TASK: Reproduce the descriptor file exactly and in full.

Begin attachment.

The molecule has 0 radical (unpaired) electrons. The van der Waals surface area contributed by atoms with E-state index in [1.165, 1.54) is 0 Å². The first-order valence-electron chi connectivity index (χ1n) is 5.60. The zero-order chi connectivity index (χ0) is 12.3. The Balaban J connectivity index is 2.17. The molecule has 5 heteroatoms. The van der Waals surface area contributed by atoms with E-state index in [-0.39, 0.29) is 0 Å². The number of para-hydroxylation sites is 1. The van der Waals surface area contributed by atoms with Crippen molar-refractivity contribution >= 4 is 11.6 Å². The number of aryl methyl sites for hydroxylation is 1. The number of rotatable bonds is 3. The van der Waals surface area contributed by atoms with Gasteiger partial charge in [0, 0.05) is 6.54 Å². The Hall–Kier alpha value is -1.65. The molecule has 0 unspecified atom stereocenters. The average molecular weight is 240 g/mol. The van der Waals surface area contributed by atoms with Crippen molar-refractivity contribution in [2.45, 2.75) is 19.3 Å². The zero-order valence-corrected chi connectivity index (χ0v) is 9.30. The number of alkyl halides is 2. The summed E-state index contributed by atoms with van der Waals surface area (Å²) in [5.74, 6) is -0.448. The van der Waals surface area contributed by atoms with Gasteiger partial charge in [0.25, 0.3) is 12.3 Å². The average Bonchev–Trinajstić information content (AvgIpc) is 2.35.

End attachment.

The molecule has 0 radical (unpaired) electrons. The van der Waals surface area contributed by atoms with E-state index in [1.165, 1.54) is 0 Å². The first-order valence-electron chi connectivity index (χ1n) is 5.60. The zero-order chi connectivity index (χ0) is 12.3. The Balaban J connectivity index is 2.17. The molecule has 5 heteroatoms. The van der Waals surface area contributed by atoms with E-state index in [-0.39, 0.29) is 0 Å². The number of para-hydroxylation sites is 1. The van der Waals surface area contributed by atoms with Crippen molar-refractivity contribution >= 4 is 11.6 Å². The number of aryl methyl sites for hydroxylation is 1. The number of rotatable bonds is 3. The van der Waals surface area contributed by atoms with Gasteiger partial charge in [0, 0.05) is 6.54 Å². The Hall–Kier alpha value is -1.65. The molecule has 0 unspecified atom stereocenters. The average molecular weight is 240 g/mol. The van der Waals surface area contributed by atoms with Crippen molar-refractivity contribution in [2.45, 2.75) is 19.3 Å². The zero-order valence-corrected chi connectivity index (χ0v) is 9.30. The number of alkyl halides is 2. The summed E-state index contributed by atoms with van der Waals surface area (Å²) in [5.74, 6) is -0.448. The van der Waals surface area contributed by atoms with Gasteiger partial charge in [0.25, 0.3) is 12.3 Å². The average Bonchev–Trinajstić information content (AvgIpc) is 2.35.